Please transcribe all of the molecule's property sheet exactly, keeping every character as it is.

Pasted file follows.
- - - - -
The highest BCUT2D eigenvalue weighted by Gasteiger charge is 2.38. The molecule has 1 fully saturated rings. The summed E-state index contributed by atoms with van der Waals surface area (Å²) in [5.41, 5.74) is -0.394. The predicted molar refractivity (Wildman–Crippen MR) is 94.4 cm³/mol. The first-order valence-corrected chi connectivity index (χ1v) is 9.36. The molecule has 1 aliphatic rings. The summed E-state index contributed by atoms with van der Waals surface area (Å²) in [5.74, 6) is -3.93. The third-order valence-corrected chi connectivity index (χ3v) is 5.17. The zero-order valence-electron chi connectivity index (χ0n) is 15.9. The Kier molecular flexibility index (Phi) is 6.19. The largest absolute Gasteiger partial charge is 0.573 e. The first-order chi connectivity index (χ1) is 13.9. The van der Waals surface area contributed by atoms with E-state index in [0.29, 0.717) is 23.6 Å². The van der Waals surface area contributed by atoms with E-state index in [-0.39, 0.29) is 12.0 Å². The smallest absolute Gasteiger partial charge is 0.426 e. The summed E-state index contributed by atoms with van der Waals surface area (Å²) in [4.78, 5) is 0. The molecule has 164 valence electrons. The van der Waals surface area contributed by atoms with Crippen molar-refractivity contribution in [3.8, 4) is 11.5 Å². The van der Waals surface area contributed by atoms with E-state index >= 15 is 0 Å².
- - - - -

The highest BCUT2D eigenvalue weighted by Gasteiger charge is 2.38. The molecule has 1 fully saturated rings. The summed E-state index contributed by atoms with van der Waals surface area (Å²) in [5.41, 5.74) is -0.394. The predicted molar refractivity (Wildman–Crippen MR) is 94.4 cm³/mol. The first-order valence-corrected chi connectivity index (χ1v) is 9.36. The molecule has 1 aliphatic rings. The summed E-state index contributed by atoms with van der Waals surface area (Å²) in [5.74, 6) is -3.93. The third-order valence-corrected chi connectivity index (χ3v) is 5.17. The zero-order valence-electron chi connectivity index (χ0n) is 15.9. The Kier molecular flexibility index (Phi) is 6.19. The largest absolute Gasteiger partial charge is 0.573 e. The first-order chi connectivity index (χ1) is 13.9. The van der Waals surface area contributed by atoms with E-state index in [0.29, 0.717) is 23.6 Å². The van der Waals surface area contributed by atoms with E-state index in [-0.39, 0.29) is 12.0 Å². The smallest absolute Gasteiger partial charge is 0.426 e. The summed E-state index contributed by atoms with van der Waals surface area (Å²) in [4.78, 5) is 0. The molecule has 164 valence electrons. The van der Waals surface area contributed by atoms with Crippen molar-refractivity contribution in [3.8, 4) is 11.5 Å². The van der Waals surface area contributed by atoms with E-state index >= 15 is 0 Å².